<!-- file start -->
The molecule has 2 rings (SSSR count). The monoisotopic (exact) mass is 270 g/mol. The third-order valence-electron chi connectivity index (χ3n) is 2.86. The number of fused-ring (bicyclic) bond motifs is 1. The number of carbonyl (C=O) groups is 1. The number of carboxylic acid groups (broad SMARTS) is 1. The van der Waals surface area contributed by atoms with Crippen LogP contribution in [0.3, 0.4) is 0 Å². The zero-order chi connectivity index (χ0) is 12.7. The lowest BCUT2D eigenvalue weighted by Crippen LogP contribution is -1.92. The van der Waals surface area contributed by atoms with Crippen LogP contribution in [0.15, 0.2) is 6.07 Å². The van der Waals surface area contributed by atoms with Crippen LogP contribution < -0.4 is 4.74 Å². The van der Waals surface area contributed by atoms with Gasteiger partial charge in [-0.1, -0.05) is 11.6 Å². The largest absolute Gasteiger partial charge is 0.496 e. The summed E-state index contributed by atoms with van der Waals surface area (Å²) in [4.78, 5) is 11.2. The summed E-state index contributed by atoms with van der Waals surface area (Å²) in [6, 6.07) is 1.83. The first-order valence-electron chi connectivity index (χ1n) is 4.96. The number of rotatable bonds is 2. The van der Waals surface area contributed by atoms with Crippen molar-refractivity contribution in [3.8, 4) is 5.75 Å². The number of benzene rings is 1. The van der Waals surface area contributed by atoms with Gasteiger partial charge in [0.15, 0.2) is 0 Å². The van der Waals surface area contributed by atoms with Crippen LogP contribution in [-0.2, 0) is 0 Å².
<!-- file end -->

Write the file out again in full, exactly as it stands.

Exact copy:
The molecule has 2 rings (SSSR count). The monoisotopic (exact) mass is 270 g/mol. The third-order valence-electron chi connectivity index (χ3n) is 2.86. The number of fused-ring (bicyclic) bond motifs is 1. The number of carbonyl (C=O) groups is 1. The number of carboxylic acid groups (broad SMARTS) is 1. The van der Waals surface area contributed by atoms with Crippen LogP contribution in [0.3, 0.4) is 0 Å². The zero-order chi connectivity index (χ0) is 12.7. The lowest BCUT2D eigenvalue weighted by Crippen LogP contribution is -1.92. The van der Waals surface area contributed by atoms with Crippen LogP contribution in [0.15, 0.2) is 6.07 Å². The van der Waals surface area contributed by atoms with Crippen LogP contribution < -0.4 is 4.74 Å². The van der Waals surface area contributed by atoms with Gasteiger partial charge in [-0.1, -0.05) is 11.6 Å². The largest absolute Gasteiger partial charge is 0.496 e. The summed E-state index contributed by atoms with van der Waals surface area (Å²) in [4.78, 5) is 11.2. The summed E-state index contributed by atoms with van der Waals surface area (Å²) in [6, 6.07) is 1.83. The first-order valence-electron chi connectivity index (χ1n) is 4.96. The number of rotatable bonds is 2. The van der Waals surface area contributed by atoms with Crippen molar-refractivity contribution in [3.8, 4) is 5.75 Å². The number of benzene rings is 1. The van der Waals surface area contributed by atoms with Gasteiger partial charge in [0.15, 0.2) is 0 Å². The van der Waals surface area contributed by atoms with Crippen LogP contribution in [-0.2, 0) is 0 Å².